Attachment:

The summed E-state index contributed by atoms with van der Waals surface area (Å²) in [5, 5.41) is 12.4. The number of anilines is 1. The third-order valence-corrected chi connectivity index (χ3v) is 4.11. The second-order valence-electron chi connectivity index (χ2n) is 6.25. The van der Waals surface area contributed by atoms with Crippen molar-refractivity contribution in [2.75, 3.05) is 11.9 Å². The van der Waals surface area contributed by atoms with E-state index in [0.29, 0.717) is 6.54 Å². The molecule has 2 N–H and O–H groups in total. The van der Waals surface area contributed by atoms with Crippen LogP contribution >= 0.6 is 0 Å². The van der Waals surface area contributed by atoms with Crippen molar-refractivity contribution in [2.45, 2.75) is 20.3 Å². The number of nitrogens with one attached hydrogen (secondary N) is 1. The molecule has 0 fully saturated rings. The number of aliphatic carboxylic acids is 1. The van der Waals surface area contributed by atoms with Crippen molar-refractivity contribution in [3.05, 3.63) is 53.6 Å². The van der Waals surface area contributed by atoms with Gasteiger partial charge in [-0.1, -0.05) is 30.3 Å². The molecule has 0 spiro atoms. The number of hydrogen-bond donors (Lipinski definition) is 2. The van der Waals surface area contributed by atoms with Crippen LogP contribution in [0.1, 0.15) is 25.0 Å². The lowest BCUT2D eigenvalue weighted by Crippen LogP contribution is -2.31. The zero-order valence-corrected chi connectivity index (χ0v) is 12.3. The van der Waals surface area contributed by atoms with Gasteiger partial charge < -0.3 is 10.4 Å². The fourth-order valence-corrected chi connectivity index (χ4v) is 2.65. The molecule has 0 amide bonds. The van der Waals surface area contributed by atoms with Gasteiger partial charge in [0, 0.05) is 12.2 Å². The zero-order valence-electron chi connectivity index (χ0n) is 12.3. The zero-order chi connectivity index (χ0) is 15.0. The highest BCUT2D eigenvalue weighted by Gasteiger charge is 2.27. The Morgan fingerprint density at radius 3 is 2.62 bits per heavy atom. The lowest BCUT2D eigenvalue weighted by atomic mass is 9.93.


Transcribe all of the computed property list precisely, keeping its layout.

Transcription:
The summed E-state index contributed by atoms with van der Waals surface area (Å²) in [5, 5.41) is 12.4. The number of anilines is 1. The third-order valence-corrected chi connectivity index (χ3v) is 4.11. The second-order valence-electron chi connectivity index (χ2n) is 6.25. The van der Waals surface area contributed by atoms with Crippen molar-refractivity contribution in [2.75, 3.05) is 11.9 Å². The van der Waals surface area contributed by atoms with E-state index in [0.29, 0.717) is 6.54 Å². The molecule has 2 N–H and O–H groups in total. The van der Waals surface area contributed by atoms with Crippen LogP contribution >= 0.6 is 0 Å². The van der Waals surface area contributed by atoms with Crippen molar-refractivity contribution in [2.45, 2.75) is 20.3 Å². The number of nitrogens with one attached hydrogen (secondary N) is 1. The molecule has 0 fully saturated rings. The number of aliphatic carboxylic acids is 1. The van der Waals surface area contributed by atoms with Crippen molar-refractivity contribution in [3.05, 3.63) is 53.6 Å². The van der Waals surface area contributed by atoms with Gasteiger partial charge in [-0.1, -0.05) is 30.3 Å². The molecule has 0 spiro atoms. The number of hydrogen-bond donors (Lipinski definition) is 2. The van der Waals surface area contributed by atoms with Crippen LogP contribution in [0.1, 0.15) is 25.0 Å². The lowest BCUT2D eigenvalue weighted by Crippen LogP contribution is -2.31. The zero-order valence-corrected chi connectivity index (χ0v) is 12.3. The van der Waals surface area contributed by atoms with Gasteiger partial charge < -0.3 is 10.4 Å². The fourth-order valence-corrected chi connectivity index (χ4v) is 2.65. The molecule has 0 amide bonds. The van der Waals surface area contributed by atoms with Gasteiger partial charge in [0, 0.05) is 12.2 Å². The zero-order valence-electron chi connectivity index (χ0n) is 12.3. The zero-order chi connectivity index (χ0) is 15.0. The highest BCUT2D eigenvalue weighted by Gasteiger charge is 2.27. The Morgan fingerprint density at radius 3 is 2.62 bits per heavy atom. The lowest BCUT2D eigenvalue weighted by atomic mass is 9.93.